Set California high school records by passing for 4,838 yards and 59 touchdowns as a senior at William S. Hart High School near Los Angeles. PrepStar recruiting service ranked him the nation's top quarterback prospect.
Threw more interceptions (38) than touchdowns (36) in his first three seasons at Cal-Berkeley, but excelled as a senior in 2002, passing for 2,815 yards and 28 touchdowns.
After being selected No. 19 overall by the Ravens in the 2003 NFL Draft, Boller opened his rookie season as the team's starting quarterback. Baltimore had a 5-3 record when Boller suffered a season-ending thigh injury in Week 9.
Started every game in 2004 for a Ravens team that went 9-7 and just missed the playoffs. Completed 55.6 percent of his passes and had more touchdowns (13) than interceptions (11).
Although his playing time was limited by injuries in 2005, he tossed six touchdown passes in back-to-back prime-time home victories over Green Bay and Minnesota. The Ravens traded for Steve McNair in 2006.
Ranks No. 2 behind Joe Flacco for most all-time completions and passing yardage in Ravens history. Ranks No. 3 for most all-time touchdown passes behind Flacco and Vinny Testaverde.
Threw 45 touchdowns and 44 interceptions during six seasons in Baltimore. Went 20-22 as a starter, according to Pro Football Reference.
Played for the St. Louis Rams in 2009 and Oakland Raiders in 2010 and 2011. Retired from the NFL during training camp with the San Diego Chargers in 2012.
Episode 4: Gary Baxter
Earned all-state honors in 1997 as a senior defensive back for the powerhouse Lions of John Tyler High School in Tyler, Texas.
In college, started on Baylor teams that never won more than two games in a season, but Baxter amassed six interceptions and 202 tackles.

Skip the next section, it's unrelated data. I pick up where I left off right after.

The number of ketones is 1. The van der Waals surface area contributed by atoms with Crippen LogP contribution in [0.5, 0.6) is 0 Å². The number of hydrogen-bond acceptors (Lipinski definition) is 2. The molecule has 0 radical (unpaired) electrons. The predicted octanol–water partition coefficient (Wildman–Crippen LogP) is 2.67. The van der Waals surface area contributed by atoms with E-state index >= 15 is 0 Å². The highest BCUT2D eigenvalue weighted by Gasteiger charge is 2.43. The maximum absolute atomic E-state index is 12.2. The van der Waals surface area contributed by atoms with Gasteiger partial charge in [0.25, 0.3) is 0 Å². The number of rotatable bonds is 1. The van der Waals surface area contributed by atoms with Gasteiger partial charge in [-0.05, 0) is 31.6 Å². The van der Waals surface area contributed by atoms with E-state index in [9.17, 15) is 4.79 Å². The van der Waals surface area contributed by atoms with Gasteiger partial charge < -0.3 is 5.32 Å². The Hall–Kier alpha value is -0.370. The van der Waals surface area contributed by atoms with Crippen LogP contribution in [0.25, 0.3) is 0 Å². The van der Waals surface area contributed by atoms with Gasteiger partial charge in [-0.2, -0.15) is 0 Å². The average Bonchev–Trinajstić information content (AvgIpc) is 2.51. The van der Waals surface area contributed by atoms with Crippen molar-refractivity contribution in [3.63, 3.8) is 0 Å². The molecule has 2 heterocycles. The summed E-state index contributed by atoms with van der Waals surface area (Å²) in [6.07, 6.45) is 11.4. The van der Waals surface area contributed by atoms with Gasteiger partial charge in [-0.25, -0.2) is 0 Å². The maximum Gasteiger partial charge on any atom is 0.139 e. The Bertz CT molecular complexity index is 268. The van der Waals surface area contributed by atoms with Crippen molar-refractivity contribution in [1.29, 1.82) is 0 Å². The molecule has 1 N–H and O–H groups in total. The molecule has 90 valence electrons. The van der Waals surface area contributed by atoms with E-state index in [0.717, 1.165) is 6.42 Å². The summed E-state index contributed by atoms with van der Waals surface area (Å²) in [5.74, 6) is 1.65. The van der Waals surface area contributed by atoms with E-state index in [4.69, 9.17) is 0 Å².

Three months after winning Super Bowl 35, the Ravens took Baxter with the No. 62 overall selection, a second-round pick, in the 2001 Draft. Todd Heap was the team’s first-round pick that year.
Started 14 games at cornerback in his second season in Baltimore (2002) and started all 16 games in 2003 and 2004.
Intercepted three passes in 2003 and finished second on the team in solo tackles in 2004, trailing only Ray Lewis.
Best known for a hit that injured Pittsburgh quarterback Tommy Maddox in 2004, prompting Steelers to give then-rookie Ben Roethlisberger a shot.
Signed a six-year, $30 million contract with the Cleveland Browns during free agency in 2005. Deal included a $10.5 million signing bonus. Only played eight games for Cleveland before injuries ended his career.
Now CEO and co-founder of Project Rose Research Institute for Sports Science. His business partner is Hall of Fame running back Earl Campbell.
Episode 5: Matt Birk
Native of St. Paul, Minnesota, was all-state in football and basketball at Cretin-Derham Hall High School.